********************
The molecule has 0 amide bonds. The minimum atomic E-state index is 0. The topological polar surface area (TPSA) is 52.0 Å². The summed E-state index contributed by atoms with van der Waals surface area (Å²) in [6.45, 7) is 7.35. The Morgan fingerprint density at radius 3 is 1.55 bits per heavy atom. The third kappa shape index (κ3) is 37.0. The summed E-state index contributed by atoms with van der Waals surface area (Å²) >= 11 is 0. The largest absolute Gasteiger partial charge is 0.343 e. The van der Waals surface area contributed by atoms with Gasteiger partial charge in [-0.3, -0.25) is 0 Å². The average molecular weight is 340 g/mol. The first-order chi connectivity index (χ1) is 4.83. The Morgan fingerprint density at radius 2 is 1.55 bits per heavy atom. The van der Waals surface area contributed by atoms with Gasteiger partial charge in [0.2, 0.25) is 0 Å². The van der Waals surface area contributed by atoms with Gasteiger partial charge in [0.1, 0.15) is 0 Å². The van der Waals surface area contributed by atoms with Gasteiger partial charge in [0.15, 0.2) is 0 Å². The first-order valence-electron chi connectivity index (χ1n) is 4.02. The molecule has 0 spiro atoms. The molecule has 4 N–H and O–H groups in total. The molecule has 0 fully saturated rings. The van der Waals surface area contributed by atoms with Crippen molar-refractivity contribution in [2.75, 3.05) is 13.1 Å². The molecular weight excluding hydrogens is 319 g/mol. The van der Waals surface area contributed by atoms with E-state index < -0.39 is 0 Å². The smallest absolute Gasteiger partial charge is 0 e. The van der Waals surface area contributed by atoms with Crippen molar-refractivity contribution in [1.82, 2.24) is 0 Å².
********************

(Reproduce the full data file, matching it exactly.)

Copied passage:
The molecule has 0 amide bonds. The minimum atomic E-state index is 0. The topological polar surface area (TPSA) is 52.0 Å². The summed E-state index contributed by atoms with van der Waals surface area (Å²) in [6.45, 7) is 7.35. The Morgan fingerprint density at radius 3 is 1.55 bits per heavy atom. The third kappa shape index (κ3) is 37.0. The summed E-state index contributed by atoms with van der Waals surface area (Å²) >= 11 is 0. The largest absolute Gasteiger partial charge is 0.343 e. The van der Waals surface area contributed by atoms with Gasteiger partial charge in [-0.3, -0.25) is 0 Å². The average molecular weight is 340 g/mol. The first-order chi connectivity index (χ1) is 4.83. The Morgan fingerprint density at radius 2 is 1.55 bits per heavy atom. The van der Waals surface area contributed by atoms with Gasteiger partial charge in [0.2, 0.25) is 0 Å². The van der Waals surface area contributed by atoms with Gasteiger partial charge in [0.1, 0.15) is 0 Å². The van der Waals surface area contributed by atoms with Gasteiger partial charge in [0.15, 0.2) is 0 Å². The first-order valence-electron chi connectivity index (χ1n) is 4.02. The molecule has 0 spiro atoms. The molecule has 4 N–H and O–H groups in total. The molecule has 0 fully saturated rings. The van der Waals surface area contributed by atoms with Crippen molar-refractivity contribution in [2.75, 3.05) is 13.1 Å². The molecular weight excluding hydrogens is 319 g/mol. The van der Waals surface area contributed by atoms with E-state index < -0.39 is 0 Å². The smallest absolute Gasteiger partial charge is 0 e. The van der Waals surface area contributed by atoms with Crippen molar-refractivity contribution in [1.82, 2.24) is 0 Å².